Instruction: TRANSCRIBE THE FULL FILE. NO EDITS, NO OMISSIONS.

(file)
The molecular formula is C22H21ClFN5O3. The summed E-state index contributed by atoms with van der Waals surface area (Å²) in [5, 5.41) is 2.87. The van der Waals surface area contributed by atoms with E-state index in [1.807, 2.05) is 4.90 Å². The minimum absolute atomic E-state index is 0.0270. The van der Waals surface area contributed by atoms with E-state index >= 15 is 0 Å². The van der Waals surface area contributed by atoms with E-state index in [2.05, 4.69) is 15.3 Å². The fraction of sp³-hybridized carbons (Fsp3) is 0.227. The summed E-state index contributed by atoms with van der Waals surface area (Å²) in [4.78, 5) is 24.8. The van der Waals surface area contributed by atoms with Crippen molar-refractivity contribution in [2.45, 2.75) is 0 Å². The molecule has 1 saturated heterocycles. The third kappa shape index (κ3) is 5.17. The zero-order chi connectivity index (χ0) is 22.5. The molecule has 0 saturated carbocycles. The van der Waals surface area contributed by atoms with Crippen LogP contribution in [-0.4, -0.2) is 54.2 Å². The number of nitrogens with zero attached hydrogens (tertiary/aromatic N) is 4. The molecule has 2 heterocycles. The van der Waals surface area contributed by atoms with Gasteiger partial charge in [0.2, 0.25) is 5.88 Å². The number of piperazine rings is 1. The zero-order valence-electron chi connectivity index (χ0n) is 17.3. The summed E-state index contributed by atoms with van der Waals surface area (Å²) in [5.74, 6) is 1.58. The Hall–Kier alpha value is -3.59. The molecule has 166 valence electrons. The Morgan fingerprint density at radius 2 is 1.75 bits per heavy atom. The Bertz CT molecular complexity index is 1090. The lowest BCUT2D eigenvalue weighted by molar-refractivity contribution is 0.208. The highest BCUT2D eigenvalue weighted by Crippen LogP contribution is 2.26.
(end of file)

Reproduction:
The molecular formula is C22H21ClFN5O3. The summed E-state index contributed by atoms with van der Waals surface area (Å²) in [5, 5.41) is 2.87. The van der Waals surface area contributed by atoms with E-state index in [1.807, 2.05) is 4.90 Å². The minimum absolute atomic E-state index is 0.0270. The van der Waals surface area contributed by atoms with E-state index >= 15 is 0 Å². The van der Waals surface area contributed by atoms with E-state index in [2.05, 4.69) is 15.3 Å². The fraction of sp³-hybridized carbons (Fsp3) is 0.227. The summed E-state index contributed by atoms with van der Waals surface area (Å²) in [4.78, 5) is 24.8. The van der Waals surface area contributed by atoms with Crippen molar-refractivity contribution in [2.45, 2.75) is 0 Å². The molecule has 1 saturated heterocycles. The third kappa shape index (κ3) is 5.17. The zero-order chi connectivity index (χ0) is 22.5. The molecule has 0 saturated carbocycles. The van der Waals surface area contributed by atoms with Crippen LogP contribution in [-0.4, -0.2) is 54.2 Å². The number of nitrogens with zero attached hydrogens (tertiary/aromatic N) is 4. The molecule has 2 heterocycles. The van der Waals surface area contributed by atoms with Gasteiger partial charge in [0.2, 0.25) is 5.88 Å². The number of piperazine rings is 1. The zero-order valence-electron chi connectivity index (χ0n) is 17.3. The summed E-state index contributed by atoms with van der Waals surface area (Å²) in [5.74, 6) is 1.58. The Hall–Kier alpha value is -3.59. The molecule has 166 valence electrons. The Morgan fingerprint density at radius 2 is 1.75 bits per heavy atom. The Bertz CT molecular complexity index is 1090. The lowest BCUT2D eigenvalue weighted by molar-refractivity contribution is 0.208. The highest BCUT2D eigenvalue weighted by Crippen LogP contribution is 2.26.